A top executive whose company is poised to be the first exporter of natural gas from the contiguous United States in more than 40 years met with Energy Secretary Steven Chu on Thursday, just as concerns over exporting the resource increase both on Capitol Hill and across the country.
Charif Souki, president and CEO of Cheniere Energy, said in an interview with National Journal Daily on Friday that he met with Chu during a trip to Washington this week. The Energy Department approved Cheniere’s application in May 2011 to export natural gas from a facility in Louisiana—the first such federal approval from a list of about 10 companies.
The meeting signals that natural gas—and specifically companies’ desire to export it—is a high priority for the Obama administration at a time of increased scrutiny. Cheniere is the first, and so far only, company to get DOE's approval, and the scrutiny will likely increase as President Obama continues to focus on natural gas as a clean, domestic energy source. “I thanked them for the good work the agency has done with us and we exchanged our observations about what is happening in the energy business,” Souki said in a wide-ranging interview in Washington.
Congressional Democrats and some industrial users of natural gas, such as manufacturers and chemical companies, are concerned that exporting natural gas will raise its price, right now at worldwide lows of between $2 and $2.30 per million British thermal units (down from nearly $14 per million Btu in 2008).
House Natural Resources Committee ranking member Edward Markey, D-Mass., has introduced a bill that would ban exports of natural gas, but the measure has not gained much support.
Souki dismisses concerns that prices will rise substantially given the oversupply of gas right now. He predicts the U.S. will continue to have a glut of gas until the country finds something to do with all of it.
“We’re in March. We’re supposed to be practically empty in terms of [gas] storage; we’re 60 percent full,” Souki said. “Gas consumption in March, April, May, June is going to plummet until it starts to get really hot and the air-conditioning load starts increasing. So we’re going to have very low consumption with inventories almost full.”
Souki noted that 5,000 wells across the country are waiting to be drilled but aren't due to the glut of gas and low prices. "It is not a pretty picture,” Souki said. “There is no place to put that gas.”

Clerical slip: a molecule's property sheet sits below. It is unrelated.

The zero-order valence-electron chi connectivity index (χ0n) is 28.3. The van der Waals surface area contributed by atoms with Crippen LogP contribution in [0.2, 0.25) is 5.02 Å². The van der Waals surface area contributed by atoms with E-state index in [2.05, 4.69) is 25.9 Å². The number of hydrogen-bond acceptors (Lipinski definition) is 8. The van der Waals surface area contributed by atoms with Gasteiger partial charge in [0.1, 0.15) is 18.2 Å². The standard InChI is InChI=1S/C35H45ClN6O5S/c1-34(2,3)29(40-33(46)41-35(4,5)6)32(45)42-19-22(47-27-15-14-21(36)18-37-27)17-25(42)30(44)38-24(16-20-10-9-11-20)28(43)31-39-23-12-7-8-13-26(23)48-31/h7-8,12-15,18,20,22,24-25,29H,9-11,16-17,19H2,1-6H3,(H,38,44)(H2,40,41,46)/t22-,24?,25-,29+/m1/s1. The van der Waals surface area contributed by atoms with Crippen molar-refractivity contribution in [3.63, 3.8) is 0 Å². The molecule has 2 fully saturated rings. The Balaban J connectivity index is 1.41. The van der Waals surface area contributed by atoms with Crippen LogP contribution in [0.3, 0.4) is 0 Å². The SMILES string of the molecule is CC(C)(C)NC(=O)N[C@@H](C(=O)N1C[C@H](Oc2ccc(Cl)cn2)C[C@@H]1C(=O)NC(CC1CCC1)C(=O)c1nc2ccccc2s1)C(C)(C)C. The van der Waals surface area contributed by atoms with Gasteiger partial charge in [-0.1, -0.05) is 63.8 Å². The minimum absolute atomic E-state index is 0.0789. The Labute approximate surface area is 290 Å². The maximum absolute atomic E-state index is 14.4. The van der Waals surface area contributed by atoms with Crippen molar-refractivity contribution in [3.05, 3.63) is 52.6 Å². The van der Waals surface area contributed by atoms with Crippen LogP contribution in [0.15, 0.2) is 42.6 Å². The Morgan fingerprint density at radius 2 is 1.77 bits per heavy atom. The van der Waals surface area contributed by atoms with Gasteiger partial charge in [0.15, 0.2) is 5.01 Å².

Cheniere still needs approval from the Federal Energy Regulatory Commission. Souki was disappointed—although not surprised—that FERC did not consider its application in a monthly meeting the commission held on Thursday. “I was hoping they would without too much expectation,” he said. “It would be very unusual to be on the calendar on the very first possible date that we could be.”
FERC is reviewing the application for its safety and environmental impact, while DOE’s review is focused more on how the facility could affect the country’s economy and whether it’s in the national interest.
Souki said it’s important to get approval from FERC in the next several months before the prices of materials needed to build the facility go up.
General Electric wrote a letter of support for Cheniere's application to FERC on Tuesday. GE, whose CEO, Jeff Immelt, chairs Obama’s Council on Jobs and Competitiveness, said the export facility will help GE create jobs in several states, including Ohio and Virginia. “The supply chain for this opportunity extends to multiple businesses in Iowa and New York, and this project will be serviced over a period of twenty years from a facility in Texas,” writes Dan Heintzelman, CEO of GE Oil & Gas.
The export terminal will use aircraft engines, with parts manufactured by GE, to compress the natural gas, which Souki says will make Cheniere the “single largest American buyer of aircraft engines.”
“If we can’t build our facility, maybe we’ll start an airline,” Souki joked.
Souki hopes to break ground as soon as April on the $10 billion facility, which will be the country’s first export terminal for natural gas since 1969. The only other U.S. export terminal is in Alaska whose gas is sent to Japan. Federal law requires the government to approve export plans to 15 nations that are trading partners, but companies seeking to export gas to other countries must get approval from the Energy Department.